“ I vas not accusing you, madam…you look like a honest young lady..an honest AND attractive young lady…perhaps later I would like to get to know you in a more familiar way..I like you..and I like your machine..I am asking where you haff purchased it”…

    The following week, Jasper was seen to have one of those machines ..it would sit at his elbow on the bar next to his pouch of “Drum” tobacco…Jasper now had a contented look on his face, and he would gladly demonstrate the marvels of that machine to anyone who asked..and many would take advantage of his hospitality of the proffered resulting cigarette until he woke up to the fact that he was being taken for a ride…philosophers are like that, they learn fast!

    Jasper disappeared out of our lives as quickly as he appeared..Late one night he asked Mick for a lift home on the back of his 1000cc. Suzuki motor-cycle…Mick delighted in putting the fear of god in anyone silly enough to ride pillion with him..Jasper had no sooner settled himself on the trembling machine and informed Mick to drive carefully as he, Jasper, was…and that was the last we heard of Jasper as Mick took off full-throttle and it was impossible to tell if it was the roar of the motor, the squeal of the tyre or the Joe. E. Brown howl of despair from Jasper as they disappeared down Yakka Road toward Sth. Brighton.

    But he never came back.

  8. wam

    my darling is a walker she begins the family’s day with viber pictures of her adventures. She finds people on the path, an old chinese lady with no english, on the jetty fishing a FIFO mcarthur river and on the verandah an old greek who rushed down this morning ‘where you been’ no see for a week we were worried you been sick? She finds things lots of 5c pieces and today an expensive tee which was fortuitous in that I lost my 50c tee and tuesday is my golf day.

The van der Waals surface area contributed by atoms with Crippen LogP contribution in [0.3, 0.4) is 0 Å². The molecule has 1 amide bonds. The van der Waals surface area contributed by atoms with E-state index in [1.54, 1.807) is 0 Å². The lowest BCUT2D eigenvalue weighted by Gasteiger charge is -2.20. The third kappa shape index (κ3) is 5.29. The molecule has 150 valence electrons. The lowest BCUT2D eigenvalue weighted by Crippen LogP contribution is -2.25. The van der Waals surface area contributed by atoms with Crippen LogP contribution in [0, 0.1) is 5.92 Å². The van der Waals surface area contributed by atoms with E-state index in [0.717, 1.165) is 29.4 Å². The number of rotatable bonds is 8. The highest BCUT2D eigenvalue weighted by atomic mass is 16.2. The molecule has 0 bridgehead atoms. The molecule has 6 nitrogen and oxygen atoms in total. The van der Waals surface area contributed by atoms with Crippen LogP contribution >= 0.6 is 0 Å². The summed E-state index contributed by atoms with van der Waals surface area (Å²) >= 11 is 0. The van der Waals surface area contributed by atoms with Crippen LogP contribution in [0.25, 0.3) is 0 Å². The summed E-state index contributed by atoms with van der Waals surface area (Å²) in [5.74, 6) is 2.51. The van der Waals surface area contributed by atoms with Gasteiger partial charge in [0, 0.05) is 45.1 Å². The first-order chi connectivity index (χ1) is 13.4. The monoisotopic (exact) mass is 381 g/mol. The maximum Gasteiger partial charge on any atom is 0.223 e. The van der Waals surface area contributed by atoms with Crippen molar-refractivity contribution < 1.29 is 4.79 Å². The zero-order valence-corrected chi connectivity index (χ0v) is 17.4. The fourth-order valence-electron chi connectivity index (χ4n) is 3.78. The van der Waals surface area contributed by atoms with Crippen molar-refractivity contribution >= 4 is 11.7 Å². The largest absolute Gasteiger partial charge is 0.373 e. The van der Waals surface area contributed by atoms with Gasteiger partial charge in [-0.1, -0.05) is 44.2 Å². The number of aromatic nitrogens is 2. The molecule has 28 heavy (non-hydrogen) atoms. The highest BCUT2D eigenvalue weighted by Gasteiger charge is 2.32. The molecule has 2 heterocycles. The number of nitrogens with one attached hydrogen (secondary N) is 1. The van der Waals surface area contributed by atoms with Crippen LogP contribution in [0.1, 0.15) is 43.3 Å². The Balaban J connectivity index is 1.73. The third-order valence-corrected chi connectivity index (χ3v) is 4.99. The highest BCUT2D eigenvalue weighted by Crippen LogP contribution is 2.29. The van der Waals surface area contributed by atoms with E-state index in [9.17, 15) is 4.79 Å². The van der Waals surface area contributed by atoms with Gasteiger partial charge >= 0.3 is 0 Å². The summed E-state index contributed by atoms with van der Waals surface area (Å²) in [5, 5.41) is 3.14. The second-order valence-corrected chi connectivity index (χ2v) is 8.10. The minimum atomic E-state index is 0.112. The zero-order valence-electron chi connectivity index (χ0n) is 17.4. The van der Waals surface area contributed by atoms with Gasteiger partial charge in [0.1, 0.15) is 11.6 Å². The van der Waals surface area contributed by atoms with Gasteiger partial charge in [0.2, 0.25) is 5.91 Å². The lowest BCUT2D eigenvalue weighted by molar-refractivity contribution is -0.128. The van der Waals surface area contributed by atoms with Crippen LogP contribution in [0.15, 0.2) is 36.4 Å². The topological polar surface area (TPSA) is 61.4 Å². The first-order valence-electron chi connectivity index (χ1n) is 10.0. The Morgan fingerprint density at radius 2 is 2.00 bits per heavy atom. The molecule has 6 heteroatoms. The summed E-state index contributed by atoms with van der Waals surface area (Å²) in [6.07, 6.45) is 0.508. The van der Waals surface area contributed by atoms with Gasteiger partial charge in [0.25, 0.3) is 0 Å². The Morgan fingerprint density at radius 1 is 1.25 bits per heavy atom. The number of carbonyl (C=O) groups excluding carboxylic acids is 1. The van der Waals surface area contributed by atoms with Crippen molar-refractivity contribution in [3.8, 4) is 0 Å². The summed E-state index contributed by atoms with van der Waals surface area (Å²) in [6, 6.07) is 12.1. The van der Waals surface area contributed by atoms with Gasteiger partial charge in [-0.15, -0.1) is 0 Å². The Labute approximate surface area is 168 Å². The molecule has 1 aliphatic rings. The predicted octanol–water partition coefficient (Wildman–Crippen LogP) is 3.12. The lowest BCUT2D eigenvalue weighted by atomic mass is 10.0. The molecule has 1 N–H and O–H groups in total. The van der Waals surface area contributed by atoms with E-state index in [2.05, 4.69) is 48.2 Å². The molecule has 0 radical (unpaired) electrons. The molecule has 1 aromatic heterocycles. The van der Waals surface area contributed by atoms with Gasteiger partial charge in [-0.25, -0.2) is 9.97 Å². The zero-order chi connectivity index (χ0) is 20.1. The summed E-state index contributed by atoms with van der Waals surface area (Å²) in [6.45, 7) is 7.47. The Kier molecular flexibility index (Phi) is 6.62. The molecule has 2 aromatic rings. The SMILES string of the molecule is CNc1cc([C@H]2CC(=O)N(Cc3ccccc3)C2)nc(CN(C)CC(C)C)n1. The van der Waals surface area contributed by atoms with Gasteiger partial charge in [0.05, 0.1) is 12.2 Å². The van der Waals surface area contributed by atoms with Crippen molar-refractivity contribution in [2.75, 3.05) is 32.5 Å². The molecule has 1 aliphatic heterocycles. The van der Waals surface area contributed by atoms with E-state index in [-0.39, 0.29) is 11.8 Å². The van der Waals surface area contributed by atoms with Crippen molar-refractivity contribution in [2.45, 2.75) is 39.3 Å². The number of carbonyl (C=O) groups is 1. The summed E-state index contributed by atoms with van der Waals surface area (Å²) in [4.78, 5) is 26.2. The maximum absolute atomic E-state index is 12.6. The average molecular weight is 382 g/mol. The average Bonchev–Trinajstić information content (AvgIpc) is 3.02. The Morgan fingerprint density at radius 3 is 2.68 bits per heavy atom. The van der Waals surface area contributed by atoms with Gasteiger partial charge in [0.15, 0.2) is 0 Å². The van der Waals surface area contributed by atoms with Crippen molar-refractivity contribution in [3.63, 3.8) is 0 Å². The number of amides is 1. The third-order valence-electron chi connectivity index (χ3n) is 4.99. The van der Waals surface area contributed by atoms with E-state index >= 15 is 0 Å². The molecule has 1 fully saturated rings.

I walk the pool 8 circuits anticlockwise then 10 clockwise and the 2 anti giving me some uphill walking ending with 5 minutes aerobic with foam dumbbells. I find many things I should say but forget them in the cold shower after the exercise.
    The balts are mad. Estonia, Lithuania and Latvia students came in my years at high school. They were usually good students. One was given a scooter for his 16th and at holden’s corner of the port road a truck ran over him.
    We were asked by the hockey coach to go to the funeral in our state blazers, my conservative mate chickened out and left me and hank to go. It was the most traumatic experience of my life. Funerals were sombre quiet affairs, with an occasional sniff and handkerchief dabbing. But not this funeral it was a frightening outpouring of grief.

  9. johno

    Walking is awesome. As I have more and more time I just want to walk more and more. Over dale, paddock and bushland, free as a bird.

  10. helvityni

    wam, the Balts are NOT mad.

  11. wam

    sorry, Helvityni, that ‘mad’ is a term of endearment, along the lines of active, brave and adventurous. Our lab assistant was a professor of maths in riga and he was a great source of help with maths. In the early 50s, many students and teachers came from latvia, estonia and lithuania. They so openly enjoyed being in Adelaide.
    I have only known one of your countrymen he was in hospital with me in 72 and he could swallow the beer. A lovely man who drove trucks in Nhulunbuy but he lost a foot when a load slipped from the sling when loading. Awful but he was back driving before I got out of hospital. I only had a patella extrusion but it went wrong.and frightened me so much I waited till 2015 to get it fixed.